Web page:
US refinery demand
Yesterday, the EIA (U.S. Energy Information Administration) reported that US refinery demand fell by 551,000 bpd (barrels per day) to 15.6 MMbpd (million barrels per day) for the week ending January 22, 2016. US refineries operated at 87.4% of their operable capacity for the same period. US refinery demand fell due to seasonal maintenance and record gasoline and distillate inventories, as covered in the third part of this series. The fall in refinery demand led to the mammoth rise in crude oil inventories, as covered in the second part of this series.
US refinery demand by region
The Gulf Coast, Midwest, and West Coast regions are the key drivers of US refinery demand. Refinery demand fell the most in the Gulf Coast region, which saw a drop of 0.4 MMbpd to 7.8 MMbpd for the week ending January 22, 2016. The West Coast’s refinery demand also fell for the same period. However, refinery demand rose slightly in the East Coast region.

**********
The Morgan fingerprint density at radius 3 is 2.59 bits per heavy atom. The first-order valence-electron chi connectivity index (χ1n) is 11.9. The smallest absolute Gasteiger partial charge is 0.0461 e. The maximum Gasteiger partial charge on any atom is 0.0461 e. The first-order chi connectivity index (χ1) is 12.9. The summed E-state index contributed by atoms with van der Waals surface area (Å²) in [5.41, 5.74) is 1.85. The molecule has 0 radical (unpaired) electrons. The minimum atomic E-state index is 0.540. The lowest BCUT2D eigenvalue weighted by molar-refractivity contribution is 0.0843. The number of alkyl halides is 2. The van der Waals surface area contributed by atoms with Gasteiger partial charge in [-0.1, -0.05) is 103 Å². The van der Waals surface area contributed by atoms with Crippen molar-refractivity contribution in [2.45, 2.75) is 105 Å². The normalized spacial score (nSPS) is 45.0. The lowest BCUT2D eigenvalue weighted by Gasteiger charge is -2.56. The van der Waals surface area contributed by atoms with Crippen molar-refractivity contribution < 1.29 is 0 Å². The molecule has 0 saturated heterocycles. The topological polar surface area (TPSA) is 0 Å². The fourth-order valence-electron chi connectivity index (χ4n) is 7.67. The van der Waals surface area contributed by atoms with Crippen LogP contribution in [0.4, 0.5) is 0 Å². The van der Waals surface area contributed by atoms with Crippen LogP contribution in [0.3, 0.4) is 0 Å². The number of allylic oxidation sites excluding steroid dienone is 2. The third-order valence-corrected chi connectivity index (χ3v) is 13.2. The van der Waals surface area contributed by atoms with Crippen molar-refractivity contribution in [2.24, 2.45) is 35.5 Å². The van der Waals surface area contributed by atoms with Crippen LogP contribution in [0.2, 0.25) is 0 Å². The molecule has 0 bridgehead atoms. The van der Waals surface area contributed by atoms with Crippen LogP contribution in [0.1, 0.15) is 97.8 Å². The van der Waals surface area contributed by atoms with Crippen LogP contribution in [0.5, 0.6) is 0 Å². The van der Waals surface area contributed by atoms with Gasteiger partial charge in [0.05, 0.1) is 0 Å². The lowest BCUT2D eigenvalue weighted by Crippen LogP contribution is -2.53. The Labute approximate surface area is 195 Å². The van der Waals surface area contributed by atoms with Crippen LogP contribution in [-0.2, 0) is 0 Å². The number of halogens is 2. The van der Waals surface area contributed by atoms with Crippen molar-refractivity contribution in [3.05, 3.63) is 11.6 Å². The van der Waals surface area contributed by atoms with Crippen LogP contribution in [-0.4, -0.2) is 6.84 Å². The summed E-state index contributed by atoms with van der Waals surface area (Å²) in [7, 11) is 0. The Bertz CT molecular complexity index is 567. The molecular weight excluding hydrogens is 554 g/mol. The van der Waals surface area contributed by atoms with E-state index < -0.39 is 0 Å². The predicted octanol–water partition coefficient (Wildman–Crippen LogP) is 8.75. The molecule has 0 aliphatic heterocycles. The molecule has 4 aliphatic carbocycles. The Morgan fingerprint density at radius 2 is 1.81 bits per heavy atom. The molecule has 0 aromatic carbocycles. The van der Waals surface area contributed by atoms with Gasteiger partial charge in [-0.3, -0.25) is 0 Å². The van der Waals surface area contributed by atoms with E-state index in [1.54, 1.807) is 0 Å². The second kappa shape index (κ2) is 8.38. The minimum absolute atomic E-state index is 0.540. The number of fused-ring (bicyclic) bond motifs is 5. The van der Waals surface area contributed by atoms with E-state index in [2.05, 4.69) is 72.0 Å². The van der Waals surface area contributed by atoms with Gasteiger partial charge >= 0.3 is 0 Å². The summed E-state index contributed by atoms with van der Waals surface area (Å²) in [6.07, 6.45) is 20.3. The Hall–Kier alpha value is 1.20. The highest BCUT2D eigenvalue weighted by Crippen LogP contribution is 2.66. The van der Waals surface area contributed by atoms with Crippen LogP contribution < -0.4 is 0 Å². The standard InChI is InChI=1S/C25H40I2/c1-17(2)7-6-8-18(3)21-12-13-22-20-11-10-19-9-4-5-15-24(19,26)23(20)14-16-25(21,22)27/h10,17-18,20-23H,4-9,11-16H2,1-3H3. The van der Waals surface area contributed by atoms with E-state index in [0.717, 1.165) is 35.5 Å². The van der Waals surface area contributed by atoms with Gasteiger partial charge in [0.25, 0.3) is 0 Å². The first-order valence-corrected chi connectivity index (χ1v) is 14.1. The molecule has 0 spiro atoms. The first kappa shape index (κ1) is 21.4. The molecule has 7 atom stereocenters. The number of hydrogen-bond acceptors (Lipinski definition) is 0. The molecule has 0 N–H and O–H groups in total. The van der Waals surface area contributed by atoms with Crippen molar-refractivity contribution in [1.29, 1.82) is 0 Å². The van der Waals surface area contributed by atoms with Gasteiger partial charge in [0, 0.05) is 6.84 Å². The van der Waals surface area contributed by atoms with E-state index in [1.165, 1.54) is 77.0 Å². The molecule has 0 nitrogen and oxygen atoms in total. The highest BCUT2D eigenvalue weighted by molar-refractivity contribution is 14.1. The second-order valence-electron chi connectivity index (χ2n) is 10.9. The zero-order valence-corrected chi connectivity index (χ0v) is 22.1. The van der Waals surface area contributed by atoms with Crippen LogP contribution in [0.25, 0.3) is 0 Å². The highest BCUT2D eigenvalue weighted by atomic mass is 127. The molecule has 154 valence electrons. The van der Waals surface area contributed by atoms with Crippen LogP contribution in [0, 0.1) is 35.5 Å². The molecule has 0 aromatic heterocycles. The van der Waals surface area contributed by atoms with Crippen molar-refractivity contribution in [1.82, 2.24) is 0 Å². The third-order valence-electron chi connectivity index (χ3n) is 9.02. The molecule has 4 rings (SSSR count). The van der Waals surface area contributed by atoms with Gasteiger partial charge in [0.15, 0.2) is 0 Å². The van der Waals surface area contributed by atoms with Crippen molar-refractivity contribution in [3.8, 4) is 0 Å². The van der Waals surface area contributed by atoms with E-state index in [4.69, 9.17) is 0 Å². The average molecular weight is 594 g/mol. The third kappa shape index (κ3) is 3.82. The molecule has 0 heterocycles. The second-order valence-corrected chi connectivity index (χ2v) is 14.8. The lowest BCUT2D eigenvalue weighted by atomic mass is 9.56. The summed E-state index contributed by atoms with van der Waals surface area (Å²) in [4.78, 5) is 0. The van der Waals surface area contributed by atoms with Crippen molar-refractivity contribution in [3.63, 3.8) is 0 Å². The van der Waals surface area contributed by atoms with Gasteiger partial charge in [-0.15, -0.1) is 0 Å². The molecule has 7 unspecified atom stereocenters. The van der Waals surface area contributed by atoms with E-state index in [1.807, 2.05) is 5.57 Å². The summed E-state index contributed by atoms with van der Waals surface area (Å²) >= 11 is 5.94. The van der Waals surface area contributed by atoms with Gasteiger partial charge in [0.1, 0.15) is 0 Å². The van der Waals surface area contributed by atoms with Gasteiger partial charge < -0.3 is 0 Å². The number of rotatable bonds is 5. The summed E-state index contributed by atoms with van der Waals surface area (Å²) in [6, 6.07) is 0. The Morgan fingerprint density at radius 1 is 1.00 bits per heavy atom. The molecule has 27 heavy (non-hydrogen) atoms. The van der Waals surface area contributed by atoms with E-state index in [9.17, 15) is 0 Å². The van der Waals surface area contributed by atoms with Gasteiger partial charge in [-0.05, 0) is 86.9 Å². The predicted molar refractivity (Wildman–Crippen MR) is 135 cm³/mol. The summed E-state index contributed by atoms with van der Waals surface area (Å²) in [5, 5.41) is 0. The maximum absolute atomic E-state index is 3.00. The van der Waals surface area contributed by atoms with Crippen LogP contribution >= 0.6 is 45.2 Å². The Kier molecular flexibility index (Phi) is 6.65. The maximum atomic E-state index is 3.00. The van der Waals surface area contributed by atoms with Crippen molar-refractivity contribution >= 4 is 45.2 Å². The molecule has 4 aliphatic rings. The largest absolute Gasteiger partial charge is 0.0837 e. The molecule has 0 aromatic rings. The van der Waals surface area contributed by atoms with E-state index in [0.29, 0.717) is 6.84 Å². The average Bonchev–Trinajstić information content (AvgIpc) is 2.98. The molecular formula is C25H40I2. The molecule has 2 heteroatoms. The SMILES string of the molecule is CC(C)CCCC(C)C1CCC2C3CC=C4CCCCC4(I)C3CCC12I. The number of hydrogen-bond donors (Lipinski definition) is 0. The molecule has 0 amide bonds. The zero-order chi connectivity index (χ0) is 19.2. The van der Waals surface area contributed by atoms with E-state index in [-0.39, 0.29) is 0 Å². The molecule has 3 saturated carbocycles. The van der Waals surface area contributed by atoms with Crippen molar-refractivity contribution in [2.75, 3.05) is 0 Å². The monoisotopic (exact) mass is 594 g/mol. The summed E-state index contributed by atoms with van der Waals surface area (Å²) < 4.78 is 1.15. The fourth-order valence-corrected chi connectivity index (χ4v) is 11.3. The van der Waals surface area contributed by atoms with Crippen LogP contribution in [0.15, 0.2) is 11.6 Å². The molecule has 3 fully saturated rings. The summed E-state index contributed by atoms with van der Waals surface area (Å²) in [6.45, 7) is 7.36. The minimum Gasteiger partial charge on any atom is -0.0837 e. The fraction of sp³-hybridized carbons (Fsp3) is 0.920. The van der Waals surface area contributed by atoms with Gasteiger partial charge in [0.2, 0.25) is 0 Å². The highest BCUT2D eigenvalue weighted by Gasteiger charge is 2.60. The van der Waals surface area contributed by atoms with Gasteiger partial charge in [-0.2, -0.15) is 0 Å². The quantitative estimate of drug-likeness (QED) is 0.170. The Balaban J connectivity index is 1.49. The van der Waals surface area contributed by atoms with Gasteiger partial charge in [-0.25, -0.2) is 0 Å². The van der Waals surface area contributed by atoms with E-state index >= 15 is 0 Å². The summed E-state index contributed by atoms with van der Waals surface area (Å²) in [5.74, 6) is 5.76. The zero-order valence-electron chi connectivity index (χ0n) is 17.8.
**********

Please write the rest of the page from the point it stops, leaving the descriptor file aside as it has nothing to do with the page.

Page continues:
US refinery demand in 2014
The current weekly refinery demand is 3% more than last year’s level of 15.3 MMbpd. The four-week average for US refinery demand is also 4% more than last year’s level of 15.6 MMbpd. The year-over-year refinery demand increased due to lower oil prices and the high crack spread. However, the glut in the refined products market and the winter season will put pressure on refinery demand and US oil refiners like Tesoro (TSO), Valero Energy (VLO), and Phillips 66 (PSX).
Oil prices have rallied 21% in the last six trading sessions, as covered in the first part of this series. Higher oil prices benefit oil producers like PetroChina (PTR), Royal Dutch Shell (RDS.A), Total (TOT), BP (BP), Eni (E), and Petróleo Brasileiro SA Petrobras (PBR).
Read how US crude oil imports are influenced by the US crude oil inventory in the next part of this series.